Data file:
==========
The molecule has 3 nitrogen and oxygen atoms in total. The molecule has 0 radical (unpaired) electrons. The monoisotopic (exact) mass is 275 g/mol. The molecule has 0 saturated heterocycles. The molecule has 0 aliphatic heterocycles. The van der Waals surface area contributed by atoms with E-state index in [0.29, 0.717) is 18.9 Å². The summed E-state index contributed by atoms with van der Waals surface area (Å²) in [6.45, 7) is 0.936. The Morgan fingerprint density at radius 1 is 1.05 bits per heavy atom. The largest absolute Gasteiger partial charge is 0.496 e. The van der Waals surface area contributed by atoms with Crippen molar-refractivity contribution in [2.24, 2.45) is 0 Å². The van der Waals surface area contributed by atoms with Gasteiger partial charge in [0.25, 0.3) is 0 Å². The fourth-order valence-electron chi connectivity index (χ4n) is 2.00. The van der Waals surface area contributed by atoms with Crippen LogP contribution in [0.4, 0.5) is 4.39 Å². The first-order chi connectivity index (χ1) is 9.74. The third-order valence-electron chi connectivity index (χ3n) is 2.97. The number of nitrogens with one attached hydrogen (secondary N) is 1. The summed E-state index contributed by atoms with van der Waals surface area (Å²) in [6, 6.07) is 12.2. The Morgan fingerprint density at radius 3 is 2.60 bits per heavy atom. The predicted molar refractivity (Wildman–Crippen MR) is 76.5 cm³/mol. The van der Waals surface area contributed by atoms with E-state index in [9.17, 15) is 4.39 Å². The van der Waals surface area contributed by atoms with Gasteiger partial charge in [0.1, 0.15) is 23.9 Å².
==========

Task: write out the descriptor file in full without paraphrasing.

The molecule has 3 nitrogen and oxygen atoms in total. The molecule has 0 radical (unpaired) electrons. The monoisotopic (exact) mass is 275 g/mol. The molecule has 0 saturated heterocycles. The molecule has 0 aliphatic heterocycles. The van der Waals surface area contributed by atoms with E-state index in [0.29, 0.717) is 18.9 Å². The summed E-state index contributed by atoms with van der Waals surface area (Å²) in [6.45, 7) is 0.936. The Morgan fingerprint density at radius 1 is 1.05 bits per heavy atom. The largest absolute Gasteiger partial charge is 0.496 e. The van der Waals surface area contributed by atoms with Crippen molar-refractivity contribution in [2.24, 2.45) is 0 Å². The van der Waals surface area contributed by atoms with Gasteiger partial charge in [0.25, 0.3) is 0 Å². The fourth-order valence-electron chi connectivity index (χ4n) is 2.00. The van der Waals surface area contributed by atoms with Crippen LogP contribution in [0.4, 0.5) is 4.39 Å². The first-order chi connectivity index (χ1) is 9.74. The third-order valence-electron chi connectivity index (χ3n) is 2.97. The number of nitrogens with one attached hydrogen (secondary N) is 1. The summed E-state index contributed by atoms with van der Waals surface area (Å²) in [6, 6.07) is 12.2. The Morgan fingerprint density at radius 3 is 2.60 bits per heavy atom. The predicted molar refractivity (Wildman–Crippen MR) is 76.5 cm³/mol. The van der Waals surface area contributed by atoms with E-state index in [9.17, 15) is 4.39 Å². The van der Waals surface area contributed by atoms with Gasteiger partial charge in [0.1, 0.15) is 23.9 Å².